Red Cross recognises the plus effect of a century of volunteers
Tuesday May 13, 2014
Red Cross volunteers Maggie Money, Jacquie Shocbridge, Valerie East, Thelma Keeley and Marilyn Elwers.
During National Volunteer Week (May 12-18) Red Cross thanks volunteers for the critical role they play in helping to reduce human suffering.
For 100 years Red Cross has depended on volunteers to provide comfort and relief to people in need.
Red Cross CEO Robert Tickner said today Red Cross is supported by over 30,000 volunteers around the country, plus over half a million voluntary blood donors.
"Our volunteers help us to serve breakfast to 4,500 kids who might otherwise go without, they call 7,500 elderly socially isolated Australians everyday to check on their wellbeing and make 27,000 blood donations every week," Mr Tickner said.
"Last year 2,000 Red Cross volunteers provided support to people caught up in floods, fires, cyclones and other disasters, and 130 Australian volunteers worked in communities overseas to help people achieve healthier, safer and more sustainable lives.
"These are remarkable statistics, and behind them are real people making a real difference in people's lives.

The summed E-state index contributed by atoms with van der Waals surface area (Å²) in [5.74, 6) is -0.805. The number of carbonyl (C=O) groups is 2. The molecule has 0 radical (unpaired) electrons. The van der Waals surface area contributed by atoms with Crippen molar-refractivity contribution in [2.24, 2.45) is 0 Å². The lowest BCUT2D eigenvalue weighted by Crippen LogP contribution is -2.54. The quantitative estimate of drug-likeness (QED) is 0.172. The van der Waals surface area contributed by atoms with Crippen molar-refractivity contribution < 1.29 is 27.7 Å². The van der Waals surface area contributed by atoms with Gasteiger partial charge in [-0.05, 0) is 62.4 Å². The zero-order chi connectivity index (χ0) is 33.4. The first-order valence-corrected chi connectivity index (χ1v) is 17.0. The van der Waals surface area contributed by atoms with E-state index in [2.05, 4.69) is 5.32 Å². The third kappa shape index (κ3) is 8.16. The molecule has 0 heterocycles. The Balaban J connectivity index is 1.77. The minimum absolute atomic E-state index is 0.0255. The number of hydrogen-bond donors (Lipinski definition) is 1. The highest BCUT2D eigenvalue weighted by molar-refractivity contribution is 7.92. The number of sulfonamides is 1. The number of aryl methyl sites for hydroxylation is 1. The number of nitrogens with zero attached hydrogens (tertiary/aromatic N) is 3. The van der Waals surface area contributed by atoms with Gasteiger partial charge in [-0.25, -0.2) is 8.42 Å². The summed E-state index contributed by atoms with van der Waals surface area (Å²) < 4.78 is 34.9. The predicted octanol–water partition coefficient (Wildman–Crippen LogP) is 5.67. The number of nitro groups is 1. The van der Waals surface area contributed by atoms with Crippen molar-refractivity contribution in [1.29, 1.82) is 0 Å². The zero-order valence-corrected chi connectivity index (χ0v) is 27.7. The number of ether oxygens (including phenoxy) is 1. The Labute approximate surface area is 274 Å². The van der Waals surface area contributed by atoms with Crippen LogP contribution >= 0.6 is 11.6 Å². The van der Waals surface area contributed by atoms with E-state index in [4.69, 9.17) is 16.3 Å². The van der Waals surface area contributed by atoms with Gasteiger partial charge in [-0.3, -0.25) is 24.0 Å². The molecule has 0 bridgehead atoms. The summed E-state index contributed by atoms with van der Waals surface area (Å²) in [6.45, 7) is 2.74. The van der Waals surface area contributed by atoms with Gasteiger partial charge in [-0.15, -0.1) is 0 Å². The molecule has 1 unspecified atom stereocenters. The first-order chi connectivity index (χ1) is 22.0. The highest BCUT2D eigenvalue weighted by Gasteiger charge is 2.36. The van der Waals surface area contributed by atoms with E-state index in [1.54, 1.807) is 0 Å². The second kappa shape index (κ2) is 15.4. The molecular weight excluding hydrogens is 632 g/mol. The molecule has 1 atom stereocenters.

"In 2014 our volunteer base is diversifying. We have people of all ages, cultural backgrounds and gender giving their time and skills. More and more we are seeing our clients overcome challenges and become a volunteer themselves," Mr Tickner said.
While volunteer contribution in Australia is valued at up to $200 billion a year, it is all the vital social benefits they add to society that make volunteers priceless.
Having a society with a strong culture of volunteerism creates a plus effect. There are great benefits to our society and direct benefits to many organisations. There's the people who volunteers help and their family and friends, and the positive benefits to the volunteers themselves.
Read more about the plus effect of our volunteers.